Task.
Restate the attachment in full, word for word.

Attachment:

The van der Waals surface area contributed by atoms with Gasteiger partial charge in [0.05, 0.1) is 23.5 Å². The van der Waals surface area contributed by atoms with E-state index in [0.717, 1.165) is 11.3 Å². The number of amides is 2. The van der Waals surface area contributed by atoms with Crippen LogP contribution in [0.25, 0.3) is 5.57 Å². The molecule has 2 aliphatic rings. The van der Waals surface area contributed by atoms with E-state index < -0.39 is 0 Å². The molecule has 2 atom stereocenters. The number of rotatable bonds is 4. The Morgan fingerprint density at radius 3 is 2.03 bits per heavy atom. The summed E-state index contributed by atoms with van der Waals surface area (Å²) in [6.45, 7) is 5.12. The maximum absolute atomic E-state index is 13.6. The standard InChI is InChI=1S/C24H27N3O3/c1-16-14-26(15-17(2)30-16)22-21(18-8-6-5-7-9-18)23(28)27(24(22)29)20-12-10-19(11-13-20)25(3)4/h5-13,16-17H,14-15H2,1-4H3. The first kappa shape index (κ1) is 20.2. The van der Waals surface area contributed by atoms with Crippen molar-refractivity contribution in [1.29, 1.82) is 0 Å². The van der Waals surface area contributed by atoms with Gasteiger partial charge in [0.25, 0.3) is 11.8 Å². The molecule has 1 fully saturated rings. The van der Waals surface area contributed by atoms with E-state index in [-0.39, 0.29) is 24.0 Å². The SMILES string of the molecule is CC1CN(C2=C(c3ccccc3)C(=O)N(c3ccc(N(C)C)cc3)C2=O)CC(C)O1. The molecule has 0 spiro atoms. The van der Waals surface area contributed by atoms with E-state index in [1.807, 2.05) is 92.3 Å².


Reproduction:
The van der Waals surface area contributed by atoms with Gasteiger partial charge in [0.05, 0.1) is 23.5 Å². The van der Waals surface area contributed by atoms with E-state index in [0.717, 1.165) is 11.3 Å². The number of amides is 2. The van der Waals surface area contributed by atoms with Crippen LogP contribution in [0.25, 0.3) is 5.57 Å². The molecule has 2 aliphatic rings. The van der Waals surface area contributed by atoms with E-state index < -0.39 is 0 Å². The molecule has 2 atom stereocenters. The number of rotatable bonds is 4. The Morgan fingerprint density at radius 3 is 2.03 bits per heavy atom. The summed E-state index contributed by atoms with van der Waals surface area (Å²) in [6.45, 7) is 5.12. The maximum absolute atomic E-state index is 13.6. The standard InChI is InChI=1S/C24H27N3O3/c1-16-14-26(15-17(2)30-16)22-21(18-8-6-5-7-9-18)23(28)27(24(22)29)20-12-10-19(11-13-20)25(3)4/h5-13,16-17H,14-15H2,1-4H3. The first kappa shape index (κ1) is 20.2. The van der Waals surface area contributed by atoms with Crippen molar-refractivity contribution in [1.29, 1.82) is 0 Å². The van der Waals surface area contributed by atoms with Gasteiger partial charge in [0.25, 0.3) is 11.8 Å². The molecule has 1 fully saturated rings. The van der Waals surface area contributed by atoms with E-state index in [-0.39, 0.29) is 24.0 Å². The SMILES string of the molecule is CC1CN(C2=C(c3ccccc3)C(=O)N(c3ccc(N(C)C)cc3)C2=O)CC(C)O1. The molecule has 0 spiro atoms. The van der Waals surface area contributed by atoms with E-state index in [1.807, 2.05) is 92.3 Å².